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Mastitis continues to be a disease that causes substantial economic loss on most dairies. Therefore, it’s important that herds of all sizes have a comprehensive udder health strategy in place — a strategy that includes effective prevention practices, as well as prompt identification and proper management of both clinical and subclinical mastitis cases.

Investing time and money in preventing mastitis will usually provide a substantial return by way of a reduced incidence of clinical and subclinical cases. Although there are many areas where this investment can be made, preventing mastitis in the dry period and transition period should be high on the list.

To start, it’s a good idea to see how well you’re currently doing at preventing new infections by monitoring your fresh cows and heifers. If you’re on DHIA, you can look at your first test day somatic cell count (TD01 SCC) to see what percentage of those are greater than 200,000 cells/ml (linear score 4). You should be able to have less than 10-15% of your animals with a TD01 SCC >200,000.

Another thing to monitor is the California Mastitis Test results of fresh cows and heifers. If you do a CMT at 36-48 hours after calving, you should find that less than 15-20% of your animals have a positive reaction on the test.

Lastly, monitoring what percentage of animals have a clinical case of mastitis in early lactation (up to 30 DIM) is also useful, since many of these cases originated in the dry or transition period. If less than 5% of your cows have a clinical case of mastitis in the first 30 days of lactation, you’re doing quite well, although you might be able to do even better.

Observing Udder Hygiene

Mastitis in the transition period is frequently associated with poor udder hygiene. One of the reasons this can happen is that the close-up and fresh pens are overcrowded, and/or the bedding is not being maintained properly, which means that the udders and teats of the heifers and cows get dirty.

Additionally, the keratin plug that has — hopefully — been present during the dry period, and has been preventing bacteria from getting into the udder, starts to break down during the last part of the dry period. This means that any bacteria present on the teat and teat end have a better chance of getting into the udder and establishing an infection. And if an animal is leaking colostrum/milk while in the close-up or fresh pen, this means that it is also possible for bacteria to get into the teat and udder.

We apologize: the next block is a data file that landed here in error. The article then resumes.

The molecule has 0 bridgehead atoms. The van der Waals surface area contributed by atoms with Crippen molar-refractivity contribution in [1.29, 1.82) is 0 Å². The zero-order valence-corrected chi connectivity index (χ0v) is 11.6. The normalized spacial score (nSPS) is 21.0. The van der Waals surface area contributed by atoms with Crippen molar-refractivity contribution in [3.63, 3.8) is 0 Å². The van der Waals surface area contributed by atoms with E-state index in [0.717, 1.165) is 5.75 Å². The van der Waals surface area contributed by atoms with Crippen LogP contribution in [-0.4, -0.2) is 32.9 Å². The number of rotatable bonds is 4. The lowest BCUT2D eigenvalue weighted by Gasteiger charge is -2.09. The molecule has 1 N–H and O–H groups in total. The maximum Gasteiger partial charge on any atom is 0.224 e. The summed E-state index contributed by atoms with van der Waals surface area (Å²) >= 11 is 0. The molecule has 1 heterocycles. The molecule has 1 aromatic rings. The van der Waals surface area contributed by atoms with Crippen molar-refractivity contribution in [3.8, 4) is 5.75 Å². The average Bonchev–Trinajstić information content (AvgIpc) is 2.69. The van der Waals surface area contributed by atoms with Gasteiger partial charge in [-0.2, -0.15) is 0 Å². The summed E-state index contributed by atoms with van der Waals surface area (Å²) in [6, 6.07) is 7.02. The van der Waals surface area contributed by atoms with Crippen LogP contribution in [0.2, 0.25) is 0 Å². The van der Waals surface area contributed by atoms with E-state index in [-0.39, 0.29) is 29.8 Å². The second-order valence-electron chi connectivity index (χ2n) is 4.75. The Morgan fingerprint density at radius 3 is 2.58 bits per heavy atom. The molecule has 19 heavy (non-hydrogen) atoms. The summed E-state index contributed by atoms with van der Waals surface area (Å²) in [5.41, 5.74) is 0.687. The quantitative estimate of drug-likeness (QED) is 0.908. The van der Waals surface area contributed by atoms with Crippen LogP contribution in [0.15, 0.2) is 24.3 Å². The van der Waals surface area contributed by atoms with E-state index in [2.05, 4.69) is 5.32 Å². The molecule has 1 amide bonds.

Consider doing udder hygiene scoring of your transition cows to get an idea of what percentage have more than 25-30% of their udder surface covered with manure and bedding. Well-managed herds are able to consistently achieve excellent udder hygiene in the transition period — less than 5% of cows with more than 25% of the udder covered with manure/bedding.

Whether you’re milking 40 or 2,700 cows, it’s a matter of making it a priority and putting effective protocols in place to make it happen. Of course, having motivated, knowledgeable people to carry out those protocols is also extremely important.

Remember that keratin plug? In some cases it can take a long time for the plug to form, and in some cases an effective keratin plug may not be formed at all, especially in high-producing cows.

One way to mimic the function of a keratin plug is to infuse a “teat sealer” at the time of dry off. If done properly, this product will sit in the teat cistern and help to block any bacteria from entering and establishing an infection. Not all herds will benefit from using a teat sealer, but it’s certainly something worth considering if you have a high level of infections at calving or in early lactation.

There are also important nutritional, stress and other factors that can put cows at an increased risk of getting mastitis during the transition period. But ensuring that your animals have very clean udders and teats during the transition period means that the risk of getting mastitis is lower, even if they may have some of these other factors present.

Ernest Hovingh is an Extension veterinarian with Penn State.

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